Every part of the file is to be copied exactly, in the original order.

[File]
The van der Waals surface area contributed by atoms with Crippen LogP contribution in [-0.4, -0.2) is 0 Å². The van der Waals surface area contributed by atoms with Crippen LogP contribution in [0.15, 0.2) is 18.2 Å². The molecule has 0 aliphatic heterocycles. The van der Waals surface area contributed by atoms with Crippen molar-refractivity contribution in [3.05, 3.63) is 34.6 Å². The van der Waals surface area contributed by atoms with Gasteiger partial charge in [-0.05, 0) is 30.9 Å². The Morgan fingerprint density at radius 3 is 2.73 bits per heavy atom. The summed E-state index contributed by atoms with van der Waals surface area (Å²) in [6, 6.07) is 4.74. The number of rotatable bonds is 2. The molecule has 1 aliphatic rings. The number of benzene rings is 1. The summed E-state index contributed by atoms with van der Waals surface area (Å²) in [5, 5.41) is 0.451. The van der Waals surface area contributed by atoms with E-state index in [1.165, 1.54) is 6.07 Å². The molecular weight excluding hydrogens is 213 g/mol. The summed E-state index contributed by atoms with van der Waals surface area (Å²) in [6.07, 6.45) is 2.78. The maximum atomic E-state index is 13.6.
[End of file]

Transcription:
The van der Waals surface area contributed by atoms with Crippen LogP contribution in [-0.4, -0.2) is 0 Å². The van der Waals surface area contributed by atoms with Crippen LogP contribution in [0.15, 0.2) is 18.2 Å². The molecule has 0 aliphatic heterocycles. The van der Waals surface area contributed by atoms with Crippen molar-refractivity contribution in [3.05, 3.63) is 34.6 Å². The van der Waals surface area contributed by atoms with Gasteiger partial charge in [-0.05, 0) is 30.9 Å². The Morgan fingerprint density at radius 3 is 2.73 bits per heavy atom. The summed E-state index contributed by atoms with van der Waals surface area (Å²) in [6, 6.07) is 4.74. The number of rotatable bonds is 2. The molecule has 1 aliphatic rings. The number of benzene rings is 1. The summed E-state index contributed by atoms with van der Waals surface area (Å²) in [5, 5.41) is 0.451. The van der Waals surface area contributed by atoms with E-state index in [1.165, 1.54) is 6.07 Å². The molecular weight excluding hydrogens is 213 g/mol. The summed E-state index contributed by atoms with van der Waals surface area (Å²) in [6.07, 6.45) is 2.78. The maximum atomic E-state index is 13.6.